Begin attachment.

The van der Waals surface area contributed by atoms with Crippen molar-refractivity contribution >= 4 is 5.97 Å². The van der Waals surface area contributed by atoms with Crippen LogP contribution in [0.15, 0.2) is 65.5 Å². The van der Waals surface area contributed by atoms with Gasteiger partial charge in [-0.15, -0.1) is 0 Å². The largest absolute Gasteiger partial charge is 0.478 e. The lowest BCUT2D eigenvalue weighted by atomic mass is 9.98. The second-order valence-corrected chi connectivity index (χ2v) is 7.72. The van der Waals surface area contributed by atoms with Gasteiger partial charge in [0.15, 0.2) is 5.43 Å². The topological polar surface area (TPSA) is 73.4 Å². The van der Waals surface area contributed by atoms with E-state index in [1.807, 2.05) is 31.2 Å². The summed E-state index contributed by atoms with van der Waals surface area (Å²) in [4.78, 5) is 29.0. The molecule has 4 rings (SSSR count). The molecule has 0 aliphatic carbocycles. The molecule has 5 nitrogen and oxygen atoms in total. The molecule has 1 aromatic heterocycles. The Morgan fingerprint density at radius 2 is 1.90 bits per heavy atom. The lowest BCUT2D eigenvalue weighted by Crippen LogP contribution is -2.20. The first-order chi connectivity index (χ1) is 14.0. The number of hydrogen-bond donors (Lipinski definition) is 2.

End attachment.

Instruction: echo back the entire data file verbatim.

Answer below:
The van der Waals surface area contributed by atoms with Crippen molar-refractivity contribution >= 4 is 5.97 Å². The van der Waals surface area contributed by atoms with Crippen LogP contribution in [0.15, 0.2) is 65.5 Å². The van der Waals surface area contributed by atoms with Gasteiger partial charge in [-0.15, -0.1) is 0 Å². The largest absolute Gasteiger partial charge is 0.478 e. The lowest BCUT2D eigenvalue weighted by atomic mass is 9.98. The second-order valence-corrected chi connectivity index (χ2v) is 7.72. The van der Waals surface area contributed by atoms with Gasteiger partial charge in [0.15, 0.2) is 5.43 Å². The topological polar surface area (TPSA) is 73.4 Å². The van der Waals surface area contributed by atoms with E-state index in [1.807, 2.05) is 31.2 Å². The summed E-state index contributed by atoms with van der Waals surface area (Å²) in [4.78, 5) is 29.0. The molecule has 4 rings (SSSR count). The molecule has 0 aliphatic carbocycles. The molecule has 5 nitrogen and oxygen atoms in total. The molecule has 1 aromatic heterocycles. The Morgan fingerprint density at radius 2 is 1.90 bits per heavy atom. The lowest BCUT2D eigenvalue weighted by Crippen LogP contribution is -2.20. The first-order chi connectivity index (χ1) is 14.0. The number of hydrogen-bond donors (Lipinski definition) is 2.